The outer parts of the eye include the eyelids, the conjunctiva, the lacrimal glands, and the lacrimal sac. The front of our eyeball is protected by the eyelids. Eyelashes on the lids screen out some of the dust and other particles that might enter the eye. Any sudden movement in the front of the eye (or anything that touched the eyelashes) causes our lids to blink in a protective reflex action.
The conjunctiva is a membrane that lines the inside of the eyelids and extends over the front of the white part of the eye. It produces mucus, a clear, slimy fluid that lubricates the eyeball. The conjunctiva also produces some tears, which help keep the eye clean. However, most of our tears are made by the lacrimal glands. One of these glands lie at the upper outer corner of each orbit. Every time we blink, the eyelids spread a smooth layer of mucus and tears over our eyes. These fluids then flow into tiny canals in the lids. These canals lead to the lacrimal sac, a pouch at the lower inner corner of each orbit. From the lacrimal sac, the mucus and tears drain through a passage to our nose. This is why after we cry, we may have to blow our nose to clear the drainage system of excess tears!
The wall of the eyeball contains a clear, jellylike substance called the vitreous humor. This substance occupies about 80% of our eyeball. It helps maintain our eyeís shape and the pressure within the eyeball. The wall is made of three layers of tissue:
At the center of the iris is a round opening called the pupil, which looks likes a black circle. The size of the pupil regulates the amount of light that will be let into the eye. Two muscles in the iris automatically adjust the size of the pupil to the level of light. In dim light, the dilator muscle enlargens the pupil. As much light as possible is then allowed to enter the our eyes. In bright light the sphincter muscle makes the pupil smaller which prevents too much light from entering our eyes. The pupil also becomes smaller when looking at a nearby object, therefore bringing the object into sharp focus.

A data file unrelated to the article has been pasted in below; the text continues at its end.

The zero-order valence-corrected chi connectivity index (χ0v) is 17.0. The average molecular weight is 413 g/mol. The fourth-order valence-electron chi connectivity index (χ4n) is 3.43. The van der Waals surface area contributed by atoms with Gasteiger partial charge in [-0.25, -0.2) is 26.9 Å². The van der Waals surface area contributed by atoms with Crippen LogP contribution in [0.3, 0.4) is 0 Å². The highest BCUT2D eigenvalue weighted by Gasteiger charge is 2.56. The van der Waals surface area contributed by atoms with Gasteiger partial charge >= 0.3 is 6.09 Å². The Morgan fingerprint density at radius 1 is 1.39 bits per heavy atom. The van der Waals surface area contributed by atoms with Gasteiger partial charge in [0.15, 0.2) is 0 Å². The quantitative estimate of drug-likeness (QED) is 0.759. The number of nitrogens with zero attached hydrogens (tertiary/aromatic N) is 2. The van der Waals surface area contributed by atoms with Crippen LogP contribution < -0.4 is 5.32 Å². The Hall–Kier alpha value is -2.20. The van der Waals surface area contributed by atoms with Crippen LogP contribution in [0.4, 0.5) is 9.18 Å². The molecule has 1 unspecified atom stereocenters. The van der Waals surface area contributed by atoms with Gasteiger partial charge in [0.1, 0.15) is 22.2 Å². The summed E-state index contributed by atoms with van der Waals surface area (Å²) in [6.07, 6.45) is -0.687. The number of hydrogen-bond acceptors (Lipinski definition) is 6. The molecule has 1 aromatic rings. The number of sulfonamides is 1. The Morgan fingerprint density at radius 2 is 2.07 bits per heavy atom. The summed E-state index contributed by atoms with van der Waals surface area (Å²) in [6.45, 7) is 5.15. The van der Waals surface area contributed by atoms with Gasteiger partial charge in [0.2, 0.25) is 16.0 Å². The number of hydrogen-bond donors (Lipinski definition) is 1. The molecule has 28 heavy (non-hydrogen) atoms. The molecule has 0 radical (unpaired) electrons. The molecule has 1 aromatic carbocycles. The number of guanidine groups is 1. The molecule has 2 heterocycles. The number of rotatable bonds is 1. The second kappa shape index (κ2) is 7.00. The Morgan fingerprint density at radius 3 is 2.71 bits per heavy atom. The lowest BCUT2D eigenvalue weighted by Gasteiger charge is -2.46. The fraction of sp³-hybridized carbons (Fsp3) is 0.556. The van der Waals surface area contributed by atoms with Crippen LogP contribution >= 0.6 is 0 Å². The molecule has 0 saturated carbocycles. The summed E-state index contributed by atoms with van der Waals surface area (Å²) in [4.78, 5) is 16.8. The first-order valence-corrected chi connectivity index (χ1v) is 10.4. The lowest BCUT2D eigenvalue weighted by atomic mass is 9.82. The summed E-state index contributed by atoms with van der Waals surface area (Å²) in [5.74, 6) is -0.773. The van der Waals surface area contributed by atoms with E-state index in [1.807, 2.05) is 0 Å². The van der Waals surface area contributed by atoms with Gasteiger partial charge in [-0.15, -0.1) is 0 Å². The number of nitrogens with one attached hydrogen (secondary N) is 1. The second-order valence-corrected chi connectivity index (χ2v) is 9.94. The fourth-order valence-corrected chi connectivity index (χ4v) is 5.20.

2. The Ciliary Body encircles the iris. Itís connected by strong fibers to the crystalline lens, which lies directly behind the iris. The lens is a flexible structure about the size and shape of an aspirin tablet. Like the cornea, the lens is transparent because it has no blood vessels and is relatively dehydrated. The muscles of the ciliary body make constant adjustments in the shape of the lens. These adjustments produce a sharp visual image at all times as the eye shifts focus between nearby and distant objects. The ciliary body also produces a clear, watery fluid called aqueous humor. This fluid nourishes and lubricates the cornea and the lens, and it fills the area between them. The ciliary body produces this continuously. The old fluid flows into a drainage system at a spongy, circular groove where the cornea and the sclera meet. It then travels through the veins of the eyeball into the veins of the neck.
3. The Choroid forms the back of the uveal tract. It looks and feels like a blotter soaked with blick ink. The choroid has many blood vessels. Blood from the choroids nourishes the outer part of the retina.
Bits of pigment (colored material) in the rods and cones absorb even the smallest particle of light that strikes the retina. The pigment in the rods is called rhodopsin or visual purple. It enables the eye to see shades of gray and to see in dim light. There are 3 types of pigment in the cones. They enable our eyes to see colors and to see sharp images in bright light. Cyanolabe absorbs blue light, chlorolabe absorbs green light, and erythrolabe absorbs red light. These pigments enable us to distinguish more than 200 colors.
Near the center of the retina is a round area called the macula lutea. The macula consists mainly of cones. It produces a sharp image of scenes at which the eyes are directly aimed, especially in bright light. The rest of the retina provides peripheral vision, it enables us to see objects to the side while looking straight ahead (the old sly ĎI can see what youíre doing but you donít know Iím watching youí trick). Most of the rods lie in this part of the retina. Because rods are more sensitive in the dark than cones, faint objects often can be seen more clearly if the eyes arenít aimed directly at them. For example, looking at the side of a dim star makes its image fall on the part of the retina that has the most rods and provides the best vision in dim light.
Nerve fibers attached to the rods and cones join at the center of our retina and form the optic nerve. This nerve consists of about a million fibers. It serves as a flexible cable that connects the eyeball to the brain. In fact, the optic nerve and the retina are actually extensions of the brain. The optic nerve carries the electrical signals produced in the retina to the brain, which interprets them as visual images.
What is your blind spot?
Well, it's the point where the optic nerves enters the eye. It doesn't have any rods or cones and therefore cannot respond to light. Normally, we don't notice our blind spot because it covers such a small area and our eyes make so many quick movements. However, anything our blind spot of one of our eyes can't see, is seen by our other eye.